Eve Muirhead: “It makes you realise that this is it, you’re at the big one - the Olympic Games.”

Eve Muirhead represented Team GB at the 2010 and 2014 Olympic Winter Games, winning curling bronze in 2014.

Picture by Getty Images

2010 was my first Olympic Winter Games and I have to admit that it was a really tough decision for my curling team-mates and I whether or not we should go to the Opening Ceremony. We knew that there would be quite a lot of waiting around and that it can be quite tiring so even when we arrived in Vancouver, we still weren’t sure what to do. Some other athletes weren’t going because they were competing very soon afterwards and that really made us wonder about what we should do. But our team had a chat and we realised that it wasn’t going to impact our performance at the Games so we made the decision to attend and I’m so glad that I did.

I remember the waiting - as the teams were getting ready to march into the stadium, we all had to wait for quite a few hours in a tunnel underneath the stadium but it actually, it was really fun - there was a fantastic atmosphere and it was really exciting. What’s great about the opening ceremony for the Winter Games is that it’s the one opportunity you get to see all of the athletes who are staying in the Athletes’ Village up in the mountains so that’s really nice. And with the Vancouver Games being my first Olympics, I remember being really excited about seeing a lot of famous faces that I’d only ever seen on television before. You recognise all of these superstars and so it’s really strange to be standing right next to them.

Walking out into the stadium in Vancouver was just unbelievable, there’s no other way to describe it. It’s hard to explain what it actually feels like. It puts shivers right through your body and that really kick-starts the Olympics. In the lead-up to the opening ceremony, it doesn’t really feel like you’re at the Olympic Games but as soon as you go to the opening ceremony, it all becomes real. An Olympic opening ceremony is completely unlike the opening ceremonies for the World Championships or European Championships so being there and feeling the atmosphere really makes you realise that this is it, you’re at the big one - the Olympic Games.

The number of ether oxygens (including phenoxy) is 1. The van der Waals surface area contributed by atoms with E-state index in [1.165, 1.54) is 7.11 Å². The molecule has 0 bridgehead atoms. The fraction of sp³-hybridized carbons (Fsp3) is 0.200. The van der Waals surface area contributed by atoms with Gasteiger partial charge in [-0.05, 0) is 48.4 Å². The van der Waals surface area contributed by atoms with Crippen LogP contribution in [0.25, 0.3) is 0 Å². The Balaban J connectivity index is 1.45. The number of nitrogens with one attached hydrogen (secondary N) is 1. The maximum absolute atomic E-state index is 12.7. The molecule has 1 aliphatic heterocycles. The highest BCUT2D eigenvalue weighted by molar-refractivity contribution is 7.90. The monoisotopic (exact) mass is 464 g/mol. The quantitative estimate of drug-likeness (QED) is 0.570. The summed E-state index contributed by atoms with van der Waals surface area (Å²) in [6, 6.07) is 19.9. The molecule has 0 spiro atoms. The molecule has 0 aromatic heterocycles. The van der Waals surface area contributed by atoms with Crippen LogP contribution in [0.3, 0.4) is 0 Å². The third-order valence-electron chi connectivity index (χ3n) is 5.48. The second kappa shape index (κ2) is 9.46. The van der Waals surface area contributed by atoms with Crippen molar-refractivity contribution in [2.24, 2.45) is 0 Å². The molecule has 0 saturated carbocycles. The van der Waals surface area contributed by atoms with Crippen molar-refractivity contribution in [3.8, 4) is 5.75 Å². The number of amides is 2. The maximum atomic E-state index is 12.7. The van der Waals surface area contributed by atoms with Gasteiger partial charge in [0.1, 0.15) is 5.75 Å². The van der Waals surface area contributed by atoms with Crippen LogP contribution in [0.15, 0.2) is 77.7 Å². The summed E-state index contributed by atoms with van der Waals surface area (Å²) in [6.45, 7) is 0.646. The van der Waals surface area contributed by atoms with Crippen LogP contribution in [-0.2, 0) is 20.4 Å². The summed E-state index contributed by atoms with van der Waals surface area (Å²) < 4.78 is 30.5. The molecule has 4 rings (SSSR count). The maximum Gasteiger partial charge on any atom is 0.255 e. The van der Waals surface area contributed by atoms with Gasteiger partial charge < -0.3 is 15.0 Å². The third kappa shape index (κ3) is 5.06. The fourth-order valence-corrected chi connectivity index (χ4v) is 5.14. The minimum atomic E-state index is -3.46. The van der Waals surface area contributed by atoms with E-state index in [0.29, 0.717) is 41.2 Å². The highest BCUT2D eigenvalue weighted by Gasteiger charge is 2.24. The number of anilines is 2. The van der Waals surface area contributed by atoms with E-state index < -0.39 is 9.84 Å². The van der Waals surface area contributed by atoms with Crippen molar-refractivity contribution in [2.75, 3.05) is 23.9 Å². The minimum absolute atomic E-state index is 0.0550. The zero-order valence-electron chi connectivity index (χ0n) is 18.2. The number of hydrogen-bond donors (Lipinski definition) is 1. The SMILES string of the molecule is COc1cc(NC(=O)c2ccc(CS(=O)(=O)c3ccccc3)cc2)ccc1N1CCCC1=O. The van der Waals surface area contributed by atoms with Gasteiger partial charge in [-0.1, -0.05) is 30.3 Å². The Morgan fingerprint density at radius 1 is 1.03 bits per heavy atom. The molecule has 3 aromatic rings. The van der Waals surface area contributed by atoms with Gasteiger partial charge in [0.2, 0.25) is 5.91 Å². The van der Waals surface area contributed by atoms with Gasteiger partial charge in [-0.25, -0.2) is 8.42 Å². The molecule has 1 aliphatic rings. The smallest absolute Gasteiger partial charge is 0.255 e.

You don’t realise at the time how many millions of people are watching on television - it’s only afterwards when so many people mention that they saw you in the parade that you remember quite how massive the audience is so that’s pretty crazy. The opening ceremony gives you a real boost which I’ve never felt anywhere else. But having said that, you have to be really careful that you don’t get carried away with the whole fairy tale of it and you have to make sure that by the next day, you’ve got your head back down and you’re focused on your competition starting.

Having been to the Opening Ceremony in Vancouver really helped me four years later in Sochi because I knew that it would energise me. The only thing the Opening Ceremony did to my performance was give it a boost because it gives you that special feeling that you’re at the Olympics. In Sochi, I was able to relax and appreciate the Opening Ceremony even more than I had been able to four years before because that time I knew what to expect. That 30-or-so seconds of walking in is just an unbelievable experience - you could never buy that feeling so you just have to savour every second of it. It’s hard to actually remember specific moments of the Ceremony because it all goes into a blur and I think that just highlights what an extraordinary few hours it is.

The Closing Ceremony in Vancouver in 2010 was really fun because there was loads of great music acts playing like Michael Bublé and Nickelback but to be able to go to the Closing Ceremony four years later in Sochi as an Olympic medallist was just amazing. I couldn’t even tell you who was playing or what happened at the Closing Ceremony in Sochi because it was so exciting that I barely took anything in. Going to the Closing Ceremony having won a medal just finishes off a great couple of weeks perfectly. I know that some people wear their medals to the Closing Ceremony but I didn’t - I definitely didn’t want to lose it so I didn’t risk it having it with me. Team GB had done really well at the 2014 Games so the mood amongst the team was great and for me and the four other girls in my curling team, that Closing Ceremony was the first time in almost four years that we were able to fully relax. We’d spent so many hours training together with the Olympic Games being our end goal that it was so great to be able to celebrate our success together and just let our hair down and have a great party.